I first saw him as Bhishma and Parashurama in the Peter Brook/Jean-Claude Carriere CICT adaptation of The Mahabharata in France in the early 1980s, and he was exquisite: a towering willowy figure, enormously dynamic when still as a tree, sensitive and immediate in his presence, right t/here, eyes aglow like hot coals, his soft gaze an event. Subsequently I was fortunate to be able to watch him perform Prospero in Brook's luminous Tempest at the Bouffes du Nord, as well as in The Man Who, in Qui est la? (as the ghost of Hamlet's father), and as Tierno Bokar in the French adaptation from Amadou Hampate Ba's text, also at the Bouffes.
In an interview with Cynthia Guttman in 2001, he said:
"I come from a culture where nature is very important in a person’s life. Your soul is first incarnated in a tree, then in an animal and then in a living human being. Some people are even named after trees. All this means everything in the world is alive. Unfortunately, humans increasingly think they’re the only living beings on earth.
In French, you can point to someone and say “there’s a person.” In several African languages, when you say “person,” the word is followed by something that means roughly “the person of the person.” That is, each human being comprises many identities, which are in fact other people. Daily life is about discovering all these beings within. This can only happen through meeting other people.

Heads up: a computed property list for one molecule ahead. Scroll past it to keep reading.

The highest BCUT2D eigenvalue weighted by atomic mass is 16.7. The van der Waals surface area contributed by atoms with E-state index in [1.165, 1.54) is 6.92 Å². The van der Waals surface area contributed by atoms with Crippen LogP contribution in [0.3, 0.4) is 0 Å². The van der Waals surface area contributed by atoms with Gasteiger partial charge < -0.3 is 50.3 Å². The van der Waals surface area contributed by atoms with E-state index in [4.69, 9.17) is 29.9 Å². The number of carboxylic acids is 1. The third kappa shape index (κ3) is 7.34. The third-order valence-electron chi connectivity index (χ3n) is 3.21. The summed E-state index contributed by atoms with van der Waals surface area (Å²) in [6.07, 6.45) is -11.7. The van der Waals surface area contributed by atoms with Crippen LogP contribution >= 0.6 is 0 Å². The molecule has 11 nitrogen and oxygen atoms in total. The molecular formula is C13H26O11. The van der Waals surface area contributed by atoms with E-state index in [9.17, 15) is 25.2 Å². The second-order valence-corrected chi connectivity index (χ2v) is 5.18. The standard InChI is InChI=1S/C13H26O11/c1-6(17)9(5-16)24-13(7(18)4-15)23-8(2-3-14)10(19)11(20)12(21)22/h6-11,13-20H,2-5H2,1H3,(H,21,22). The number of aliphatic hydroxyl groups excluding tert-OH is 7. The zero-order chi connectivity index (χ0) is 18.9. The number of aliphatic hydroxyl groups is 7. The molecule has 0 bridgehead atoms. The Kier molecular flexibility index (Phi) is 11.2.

“When you meet another, instead of losing yourself in his eyes, recognize yourself – and perhaps you’ll see yourself", the saying goes. Our wise men tell us that ignorance is the worst thing that can happen to anyone, worse than illness or death. And the most ignorant person of all, they say, is someone who has never stepped outside his or her house".
In his blog, my friend Andrew Todd has described his responses after receiving a text on his mobile in the Himalayas, the news of Sotigui's death thousands of miles away in Paris. Andrew writes:
"I have been thinking of him all week, for odd reasons: I keep seeing groups of water buffalo and repeat his line from l’Homme Qui: ‘Un bufle. Deux bufles. Trois bufles.’ Furthermore, he always gave a namaste-style greeting in lieu of bowing after the show; and I remembered, every time I passed bamboo (many times a day) how he struggled to explain to South African customs officials that his baggage of twenty bamboo poles was, in fact, teaching equipment. Oddly enough I’m not too upset, at least not for him: he seemed, more than anyone I have ever met, in touch with universe, fearless, grounded, eternal. I had already seen him dead, as a stunningly convincing ghost in Qui Est La?
Our loss, however, is immense.
For Andrew Todd's obituary in The Guardian (3 May 2010), with an additional obituary by Peter Brook, see here